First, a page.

Machining

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Re: Machining

Postby JO 753 » Mon Apr 04, 2016 1:57 am

I hav occasionally chizeled metal. Usually, its to skwer an internal corner in a milled pocket.
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Re: Machining

Postby JO 753 » Mon Apr 04, 2016 2:16 am

Matthew Ellard wrote:I assume boys from the USA, like us Aussies and English did woodwork and metal work at primary school.


Not most, I'd gess. Even in the 70z, most uv the hi skoolz in Chicago didnt hav shop classez.

I went to Lane Tek, wich wuz renouned for its shops. Wood, electric, foundry, machine, print, auto, model. A few more that I cant recall. Plus drafting, wich really iz a shop class.

But I'm sorry to say that my machine shop class wuz not great. Mr. Lichman wuz going senile and woud alwayz drift off into a tale uv Greek mytholojy during a handz on lesson. Sumtimez, he'd get distracted by Ms. Ono, an atractiv girl in the class who wuz alredy well endowed, and digress into a rant on 'udderz' and puberty.

I dont remember actually making anything in that class. The only machining thing I recall iz the upper classman assistant correcting Mr. Lichman about climb milling.
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Re: Machining

Postby bobbo_the_Pragmatist » Mon Apr 04, 2016 2:25 am

My high schools had the most popular "auto shops" where guys rebuilt 54" Chevys and Fords. I really admired that. We had separate wood and metal hobby shops too. I was pre-college placement so never took those, wished I had, so picked up metal working in Community College after graduation. Wood shop I picked up as an assigned officers command while in the AF and on my own--built all the furniture in my house with unnecessarily complicated joinery just for the experience. Rebuild several engines...but never took a course. Had some left over parts too..... always makes me laugh.

If Mom and Dad were still alive, I'd like to thank them for the sacrifices they made to move to neighborhoods that had good schools. Some close neighbors went to worse school systems. Dad always said education was the most important thing to do in life: "Learn in spite of the teachers."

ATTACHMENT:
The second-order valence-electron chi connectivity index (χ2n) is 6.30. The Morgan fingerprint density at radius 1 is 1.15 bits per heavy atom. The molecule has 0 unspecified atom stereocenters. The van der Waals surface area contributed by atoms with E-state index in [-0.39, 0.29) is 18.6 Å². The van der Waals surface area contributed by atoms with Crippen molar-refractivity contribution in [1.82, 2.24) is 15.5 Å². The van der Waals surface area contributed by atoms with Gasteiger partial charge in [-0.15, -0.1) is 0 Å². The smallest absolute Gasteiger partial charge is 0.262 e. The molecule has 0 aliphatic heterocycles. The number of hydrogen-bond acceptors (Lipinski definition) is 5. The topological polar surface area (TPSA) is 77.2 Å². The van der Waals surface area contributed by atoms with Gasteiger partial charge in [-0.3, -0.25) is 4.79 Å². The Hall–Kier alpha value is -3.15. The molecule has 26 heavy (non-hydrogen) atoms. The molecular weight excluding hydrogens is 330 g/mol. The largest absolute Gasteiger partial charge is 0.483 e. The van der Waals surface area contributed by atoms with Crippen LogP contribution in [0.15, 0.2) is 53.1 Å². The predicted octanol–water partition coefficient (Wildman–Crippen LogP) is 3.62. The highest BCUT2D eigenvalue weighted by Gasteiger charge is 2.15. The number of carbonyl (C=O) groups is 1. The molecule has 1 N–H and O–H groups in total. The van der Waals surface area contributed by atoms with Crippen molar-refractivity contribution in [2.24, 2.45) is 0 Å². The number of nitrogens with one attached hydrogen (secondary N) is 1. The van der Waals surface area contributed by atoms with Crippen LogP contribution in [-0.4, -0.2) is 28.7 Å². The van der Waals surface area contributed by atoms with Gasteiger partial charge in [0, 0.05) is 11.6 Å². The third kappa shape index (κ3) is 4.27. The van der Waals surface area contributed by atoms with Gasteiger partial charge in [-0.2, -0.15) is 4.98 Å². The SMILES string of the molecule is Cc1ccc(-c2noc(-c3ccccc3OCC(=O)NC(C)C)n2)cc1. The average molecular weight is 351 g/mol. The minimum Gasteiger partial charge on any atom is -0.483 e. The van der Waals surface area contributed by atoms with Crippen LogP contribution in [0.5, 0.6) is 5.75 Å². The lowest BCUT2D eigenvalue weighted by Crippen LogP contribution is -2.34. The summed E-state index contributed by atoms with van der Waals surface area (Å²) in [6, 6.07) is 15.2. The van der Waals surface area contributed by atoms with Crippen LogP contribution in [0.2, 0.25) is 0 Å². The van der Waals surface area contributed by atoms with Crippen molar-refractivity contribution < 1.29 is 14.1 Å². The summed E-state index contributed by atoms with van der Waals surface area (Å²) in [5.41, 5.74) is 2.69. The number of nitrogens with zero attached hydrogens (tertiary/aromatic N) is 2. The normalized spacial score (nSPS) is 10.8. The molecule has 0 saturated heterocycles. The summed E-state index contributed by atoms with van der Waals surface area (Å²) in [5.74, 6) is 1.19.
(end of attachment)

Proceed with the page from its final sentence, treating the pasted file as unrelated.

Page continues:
A good general rule.
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Re: Machining

Postby JO 753 » Mon Apr 04, 2016 2:58 am

http://www.youtube.com/watch?v=rRYvvlp9vqc

The Bridgeport company came out with the 1st version uv this machine in 1938, the same yir my Van Norman #6 wuz made. It wuz revolutionary due to greater versatility. Van Norman eventually stopped making milling machinez due to market share loss.

The Bridgeport dominated the market for decadez, but then cheap nok-offs began chopping into their market and they went under sumwen around 2000. Hardinge took over the company and continued making the machinez. Herez a little history about that.
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Re: Machining

Postby JO 753 » Mon Apr 04, 2016 3:01 am

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Re: Machining

Postby JO 753 » Mon Apr 04, 2016 3:24 am

bobbo_the_Pragmatist wrote:My high schools had the most popular "auto shops" where guys rebuilt 54" Chevys and Fords. I really admired that.


Duz that mean you are from the far flung future?! And why must the future be flung?

Thats the class I most regret not taking. It may hav been a big help sins I'v almost alwayz had old carz.

Dad always said education was the most important thing to do in life: "Learn in spite of the teachers."


Great advise!
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Re: Machining

Postby JO 753 » Mon Apr 04, 2016 3:43 am

Herez a larjer model than mine from Van Norman. The video duz a good job uv showing the 2 main advantajiz it haz over a Bridgeport. Greater rijidity and very kwik angle ajustment.

http://www.youtube.com/watch?v=9izLFrlGS_g

Its good to see there are still lots uv Van Normanz being rehabbed & uzed for real work.
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Re: Machining

Postby Flash » Mon Apr 04, 2016 3:50 am

I learned how to make pornography in high school with an old Kodak camera and a black and white film.

Sorry, I've learned how to make pornography at home while I was in high school. I also learned how to develop the pictures which I suppose was a good thing too.
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Re: Machining

Postby Matthew Ellard » Mon Apr 04, 2016 3:57 am

Flash wrote:I learned how to make pornography in high school with an old Kodak camera and a black and white film.
I see. You went to a Catholic school?

We couldn't afford photos at Mosman High, so we just had to have sex with each other.
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As you can tell. I come from a whaling community. Harpoon chucking was another practical course we all studied. :D